It’s understandable why children latch on to toys that display similarities to themselves. Seeing – and playing with – toys that look like they do can help build confidence and self-esteem.
However, the alternative – that is, seeing and playing with toys that look like other people, for example of a different race – can nurture other emotional skills such as compassion and empathy.
In these ways, diversity toys can be hugely beneficial to child development.
Building an Inclusive Toy Box Filled with Diversity Toys
Cultural diversity and gaining an appreciation of different backgrounds might not be something you would necessarily think about approaching until your child reaches a certain level of maturity. However, you can easily start in early childhood by creating an inclusive toy box that reflects the world around them.
Dr Amber A Hewitt is a psychologist and strong proponent for eliminating the lack of representation in children’s toy boxes.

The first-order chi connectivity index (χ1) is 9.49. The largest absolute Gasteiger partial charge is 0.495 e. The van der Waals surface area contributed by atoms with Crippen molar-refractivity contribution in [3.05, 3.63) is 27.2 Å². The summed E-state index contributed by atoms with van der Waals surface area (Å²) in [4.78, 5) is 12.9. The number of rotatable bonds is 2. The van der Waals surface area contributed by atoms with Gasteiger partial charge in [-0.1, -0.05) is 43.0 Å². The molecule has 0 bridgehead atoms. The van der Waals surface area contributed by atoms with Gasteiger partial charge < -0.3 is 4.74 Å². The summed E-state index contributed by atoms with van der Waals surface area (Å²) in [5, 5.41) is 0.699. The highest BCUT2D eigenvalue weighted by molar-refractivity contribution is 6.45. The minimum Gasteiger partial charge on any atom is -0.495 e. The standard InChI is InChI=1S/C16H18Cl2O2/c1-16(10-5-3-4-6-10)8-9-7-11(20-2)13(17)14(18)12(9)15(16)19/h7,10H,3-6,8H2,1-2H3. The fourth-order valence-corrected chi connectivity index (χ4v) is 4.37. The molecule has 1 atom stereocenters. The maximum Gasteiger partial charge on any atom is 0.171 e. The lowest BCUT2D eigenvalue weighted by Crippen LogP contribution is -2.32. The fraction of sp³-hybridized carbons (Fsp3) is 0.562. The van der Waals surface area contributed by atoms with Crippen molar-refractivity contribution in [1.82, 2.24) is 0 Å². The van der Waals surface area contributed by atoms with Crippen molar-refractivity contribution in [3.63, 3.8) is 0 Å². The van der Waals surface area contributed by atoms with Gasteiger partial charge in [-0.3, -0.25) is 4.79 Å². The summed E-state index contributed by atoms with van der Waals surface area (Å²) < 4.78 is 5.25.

“An inclusive toy box can promote positive racial/ethnic, gender, and cultural identity development for children. It’s important for children to see themselves reflected in their toys,” she says.
“It’s important to remember that not all messages that children receive are verbal. And children learn, including learning messages about identity, through play.”
Diversity isn’t Just About Race
When it comes to toys that teach diversity, race is only a single piece of a much larger puzzle. Differences in physical characteristics are obvious, but there’s a deeper level of teaching that can be achieved through pretend play – one that helps your child build a strong sense of self-worth and identity.
Cooking sets aren’t just for girls, and racing cars aren’t just for boys. By allowing children the freedom to choose for themselves – from a selection of diverse toys – you are letting them forge their own path and develop an identity unshackled by the ‘traditional norms’ of playtime.
Sculpting the Minds of Our Future Leaders
Unlike television, where children are merely spectators watching a rigid story play out in front of them, during playtime they take up the mantle of director. They cast the characters, they design the props and, most importantly, they tell the story.
This simple act of solo play can act as a foundation for future leadership skills. When coupled with a range of diversity toys, children automatically create narratives that are inclusive – all the while growing in confidence and compassion.
Play is an integral part of every child’s identity development, and you can help your child understand more about equality, skin colour and empathy by introducing them to diversity toys.